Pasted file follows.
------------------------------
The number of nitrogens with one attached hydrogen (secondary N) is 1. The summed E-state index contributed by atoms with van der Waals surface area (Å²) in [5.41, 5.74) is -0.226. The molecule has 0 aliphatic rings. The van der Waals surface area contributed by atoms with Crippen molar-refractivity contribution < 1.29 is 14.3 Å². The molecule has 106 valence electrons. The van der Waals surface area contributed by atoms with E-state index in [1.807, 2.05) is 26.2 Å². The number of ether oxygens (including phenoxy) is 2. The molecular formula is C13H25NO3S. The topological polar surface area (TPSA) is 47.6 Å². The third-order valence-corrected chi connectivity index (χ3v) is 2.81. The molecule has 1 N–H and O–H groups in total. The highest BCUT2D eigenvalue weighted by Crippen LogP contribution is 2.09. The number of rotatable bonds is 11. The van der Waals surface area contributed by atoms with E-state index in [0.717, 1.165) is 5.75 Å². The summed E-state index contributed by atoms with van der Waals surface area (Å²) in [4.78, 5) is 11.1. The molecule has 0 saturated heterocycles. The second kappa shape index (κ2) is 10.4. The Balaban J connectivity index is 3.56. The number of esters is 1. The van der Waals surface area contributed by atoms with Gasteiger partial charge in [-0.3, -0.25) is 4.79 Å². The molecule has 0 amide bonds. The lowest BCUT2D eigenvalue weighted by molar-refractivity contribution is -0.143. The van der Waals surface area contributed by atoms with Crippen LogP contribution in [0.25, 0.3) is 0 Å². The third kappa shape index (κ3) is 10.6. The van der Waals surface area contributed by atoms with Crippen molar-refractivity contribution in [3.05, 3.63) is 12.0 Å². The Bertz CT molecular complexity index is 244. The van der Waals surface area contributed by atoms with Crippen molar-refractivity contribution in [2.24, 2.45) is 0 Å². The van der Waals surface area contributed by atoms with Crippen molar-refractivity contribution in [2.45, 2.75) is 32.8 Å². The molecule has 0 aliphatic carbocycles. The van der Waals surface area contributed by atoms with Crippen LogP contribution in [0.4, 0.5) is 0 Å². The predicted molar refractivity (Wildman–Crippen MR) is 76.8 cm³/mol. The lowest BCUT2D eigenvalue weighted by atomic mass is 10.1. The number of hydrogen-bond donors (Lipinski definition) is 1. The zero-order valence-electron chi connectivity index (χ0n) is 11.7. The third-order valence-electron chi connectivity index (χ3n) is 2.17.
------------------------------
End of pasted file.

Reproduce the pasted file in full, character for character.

The number of nitrogens with one attached hydrogen (secondary N) is 1. The summed E-state index contributed by atoms with van der Waals surface area (Å²) in [5.41, 5.74) is -0.226. The molecule has 0 aliphatic rings. The van der Waals surface area contributed by atoms with Crippen molar-refractivity contribution < 1.29 is 14.3 Å². The molecule has 106 valence electrons. The van der Waals surface area contributed by atoms with E-state index in [1.807, 2.05) is 26.2 Å². The number of ether oxygens (including phenoxy) is 2. The molecular formula is C13H25NO3S. The topological polar surface area (TPSA) is 47.6 Å². The third-order valence-corrected chi connectivity index (χ3v) is 2.81. The molecule has 1 N–H and O–H groups in total. The highest BCUT2D eigenvalue weighted by Crippen LogP contribution is 2.09. The number of rotatable bonds is 11. The van der Waals surface area contributed by atoms with E-state index in [0.717, 1.165) is 5.75 Å². The summed E-state index contributed by atoms with van der Waals surface area (Å²) in [4.78, 5) is 11.1. The molecule has 0 saturated heterocycles. The second kappa shape index (κ2) is 10.4. The Balaban J connectivity index is 3.56. The number of esters is 1. The van der Waals surface area contributed by atoms with Gasteiger partial charge in [-0.3, -0.25) is 4.79 Å². The molecule has 0 amide bonds. The lowest BCUT2D eigenvalue weighted by molar-refractivity contribution is -0.143. The van der Waals surface area contributed by atoms with Crippen LogP contribution in [0.25, 0.3) is 0 Å². The third kappa shape index (κ3) is 10.6. The van der Waals surface area contributed by atoms with Crippen molar-refractivity contribution in [3.05, 3.63) is 12.0 Å². The Bertz CT molecular complexity index is 244. The van der Waals surface area contributed by atoms with Crippen molar-refractivity contribution in [2.24, 2.45) is 0 Å². The van der Waals surface area contributed by atoms with Crippen molar-refractivity contribution in [2.45, 2.75) is 32.8 Å². The molecule has 0 aliphatic carbocycles. The van der Waals surface area contributed by atoms with Crippen LogP contribution in [0.4, 0.5) is 0 Å². The predicted molar refractivity (Wildman–Crippen MR) is 76.8 cm³/mol. The lowest BCUT2D eigenvalue weighted by atomic mass is 10.1. The number of hydrogen-bond donors (Lipinski definition) is 1. The zero-order valence-electron chi connectivity index (χ0n) is 11.7. The third-order valence-electron chi connectivity index (χ3n) is 2.17.